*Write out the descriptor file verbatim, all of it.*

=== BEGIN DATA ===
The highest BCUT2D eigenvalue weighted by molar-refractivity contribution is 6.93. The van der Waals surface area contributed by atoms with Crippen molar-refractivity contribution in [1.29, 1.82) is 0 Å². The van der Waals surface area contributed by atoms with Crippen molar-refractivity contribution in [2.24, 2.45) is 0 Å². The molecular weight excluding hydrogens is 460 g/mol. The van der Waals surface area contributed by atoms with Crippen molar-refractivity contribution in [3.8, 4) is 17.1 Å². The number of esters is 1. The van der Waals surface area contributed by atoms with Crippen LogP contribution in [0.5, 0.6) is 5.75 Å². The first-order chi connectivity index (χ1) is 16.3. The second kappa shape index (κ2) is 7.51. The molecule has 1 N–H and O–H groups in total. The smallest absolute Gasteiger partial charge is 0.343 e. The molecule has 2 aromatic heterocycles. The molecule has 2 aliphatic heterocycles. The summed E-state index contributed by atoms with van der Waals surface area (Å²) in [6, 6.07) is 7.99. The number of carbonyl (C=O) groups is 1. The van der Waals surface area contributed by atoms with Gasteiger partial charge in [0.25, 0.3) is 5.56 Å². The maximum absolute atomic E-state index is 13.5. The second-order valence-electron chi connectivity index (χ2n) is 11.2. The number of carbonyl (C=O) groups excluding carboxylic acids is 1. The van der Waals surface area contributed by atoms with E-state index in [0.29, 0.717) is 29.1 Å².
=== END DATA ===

The highest BCUT2D eigenvalue weighted by molar-refractivity contribution is 6.93. The van der Waals surface area contributed by atoms with Crippen molar-refractivity contribution in [1.29, 1.82) is 0 Å². The van der Waals surface area contributed by atoms with Crippen molar-refractivity contribution in [2.24, 2.45) is 0 Å². The molecular weight excluding hydrogens is 460 g/mol. The van der Waals surface area contributed by atoms with Crippen molar-refractivity contribution in [3.8, 4) is 17.1 Å². The number of esters is 1. The van der Waals surface area contributed by atoms with Crippen LogP contribution in [0.5, 0.6) is 5.75 Å². The first-order chi connectivity index (χ1) is 16.3. The second kappa shape index (κ2) is 7.51. The molecule has 1 N–H and O–H groups in total. The smallest absolute Gasteiger partial charge is 0.343 e. The molecule has 2 aromatic heterocycles. The molecule has 2 aliphatic heterocycles. The summed E-state index contributed by atoms with van der Waals surface area (Å²) in [6, 6.07) is 7.99. The number of carbonyl (C=O) groups is 1. The van der Waals surface area contributed by atoms with Gasteiger partial charge in [0.25, 0.3) is 5.56 Å². The maximum absolute atomic E-state index is 13.5. The second-order valence-electron chi connectivity index (χ2n) is 11.2. The number of carbonyl (C=O) groups excluding carboxylic acids is 1. The van der Waals surface area contributed by atoms with E-state index in [0.29, 0.717) is 29.1 Å².